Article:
Once upon a time, before my exile to the foggy, soggy Parkside district of San Francisco, I lived at the living, beating heart of it all. It can be hard to believe that I was once walking distance from Hayes Valley, Upper and Lower Haight, Divisadero and even Castro Street. Hell, on a sunny afternoon it was not unheard of for me to hike on over to the Mission.
I had a cheese store a block away that carried delicious apple bars and had a machine that ground peanuts into peanut butter. Hahn’s Hibachi on Lower Haight served Chef Renée’s Fabulous Freaky Fried Chicken…far and away the most delicious fried chicken I have ever tasted. A little sub place on Divisadero made a tasty hot link sandwich and a decent milkshake.
And every Wednesday rain or shine I would get up late (I worked the graveyard shift) and go down to Comix Experience where the extremely laid back Rob Bennet would sell me that week’s fix. The store was, and presumably still is, lined with the art of Matt Wagner—creator of Mageand writer of Sandman Mystery Theater—and I had the chance to see him at what was presumably one of their last in store events, since they eventually gave up on them as too much trouble. And their store window display was always a thing of beauty, or horror—depending.
Off I would go to get fried chicken or a sub, depending on my mood, and pore over my haul: Buck Godot, Preacher, Starman, Astro City, Kingdom Come, The Flash, Sandman Mystery Theateror even for a couple of silly crossover weeks, Amalgam Comics. I also remember some Babylon 5 comics that were not at all bad and someX-Files ones with lovely covers and little else to recommend them.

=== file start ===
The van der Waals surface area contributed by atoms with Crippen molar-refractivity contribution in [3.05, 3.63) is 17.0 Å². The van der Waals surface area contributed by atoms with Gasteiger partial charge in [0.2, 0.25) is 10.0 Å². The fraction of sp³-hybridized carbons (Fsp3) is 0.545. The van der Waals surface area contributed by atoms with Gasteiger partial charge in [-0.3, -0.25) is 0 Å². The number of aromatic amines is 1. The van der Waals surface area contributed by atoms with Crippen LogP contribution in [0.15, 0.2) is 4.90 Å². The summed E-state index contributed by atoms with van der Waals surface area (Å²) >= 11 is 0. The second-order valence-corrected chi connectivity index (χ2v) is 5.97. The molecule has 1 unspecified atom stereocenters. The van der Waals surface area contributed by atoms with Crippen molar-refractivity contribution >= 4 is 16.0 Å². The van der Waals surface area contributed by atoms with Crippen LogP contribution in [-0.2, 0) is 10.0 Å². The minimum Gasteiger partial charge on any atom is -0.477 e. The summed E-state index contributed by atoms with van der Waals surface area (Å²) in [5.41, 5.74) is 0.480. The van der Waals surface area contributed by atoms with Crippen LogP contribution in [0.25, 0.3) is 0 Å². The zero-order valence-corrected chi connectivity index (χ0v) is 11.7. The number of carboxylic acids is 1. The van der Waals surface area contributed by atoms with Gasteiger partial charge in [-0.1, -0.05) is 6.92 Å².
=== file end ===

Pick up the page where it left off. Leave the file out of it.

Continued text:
Two doors down is Gamescape, where I spent far too much money on Magic the Gathering cards… my first and only foray into gaming of any type (excepting video games) but one that sucked up a lot of my time and money in those halcyon days of my youth. Originally I purchased my MtG boxes on Upper Haight at the now-long-gone Comic Relief, but Gamescape always ended up being both cheaper and friendlier, and once I discovered it I never went back. That whole geographical area is inextricably associated in my mind with reading comics and playing Magic in the local coffee shops, usually with the same folks that I already knew from the then only-slightly-less-fannish-and-geeky world of the BBS SFNet, which is now long gone but in those days had coin-operated tables with chat access in dozens of coffee shops throughout the city.
At night, in the Goth clubs it was pretty much the same folks trying to look cool—excepting those who where too busy playing Vampire the Masquerade.
The neighborhood has flourished since I was there. Divisadero now has a bunch of neat places to eat that were formerly vacant or might as well have been, and Lower Haight has gone from Upper Haight’s poor relation to a thriving neighborhood that puts its over-commercialized sibling to shame. And I’m glad, but it was still a sad day for me when I walked past and saw that the infamous Horseshoe had finally given up the ghost, after years of trying to reinvent itself and a couple of fires. But no one is looking for net tables or Magic partners anymore… and the coffee was always better at Café International anyway.
SF/SF Issue 36, December 2006